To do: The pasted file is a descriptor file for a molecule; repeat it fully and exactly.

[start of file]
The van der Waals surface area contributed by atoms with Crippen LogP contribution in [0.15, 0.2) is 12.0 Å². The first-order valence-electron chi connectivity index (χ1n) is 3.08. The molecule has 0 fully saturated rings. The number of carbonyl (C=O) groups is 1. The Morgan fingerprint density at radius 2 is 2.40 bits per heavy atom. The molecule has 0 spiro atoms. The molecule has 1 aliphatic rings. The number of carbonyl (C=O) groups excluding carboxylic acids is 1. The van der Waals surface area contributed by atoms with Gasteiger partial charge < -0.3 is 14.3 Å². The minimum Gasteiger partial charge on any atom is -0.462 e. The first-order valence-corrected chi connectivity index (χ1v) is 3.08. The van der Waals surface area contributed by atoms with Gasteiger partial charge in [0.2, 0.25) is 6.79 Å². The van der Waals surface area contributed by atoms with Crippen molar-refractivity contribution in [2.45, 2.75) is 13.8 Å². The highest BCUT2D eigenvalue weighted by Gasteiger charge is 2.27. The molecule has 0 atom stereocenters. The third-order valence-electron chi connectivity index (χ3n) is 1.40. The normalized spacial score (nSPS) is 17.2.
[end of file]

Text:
The van der Waals surface area contributed by atoms with Crippen LogP contribution in [0.15, 0.2) is 12.0 Å². The first-order valence-electron chi connectivity index (χ1n) is 3.08. The molecule has 0 fully saturated rings. The number of carbonyl (C=O) groups is 1. The Morgan fingerprint density at radius 2 is 2.40 bits per heavy atom. The molecule has 0 spiro atoms. The molecule has 1 aliphatic rings. The number of carbonyl (C=O) groups excluding carboxylic acids is 1. The van der Waals surface area contributed by atoms with Gasteiger partial charge < -0.3 is 14.3 Å². The minimum Gasteiger partial charge on any atom is -0.462 e. The first-order valence-corrected chi connectivity index (χ1v) is 3.08. The van der Waals surface area contributed by atoms with Gasteiger partial charge in [0.2, 0.25) is 6.79 Å². The van der Waals surface area contributed by atoms with Crippen molar-refractivity contribution in [2.45, 2.75) is 13.8 Å². The highest BCUT2D eigenvalue weighted by Gasteiger charge is 2.27. The molecule has 0 atom stereocenters. The third-order valence-electron chi connectivity index (χ3n) is 1.40. The normalized spacial score (nSPS) is 17.2.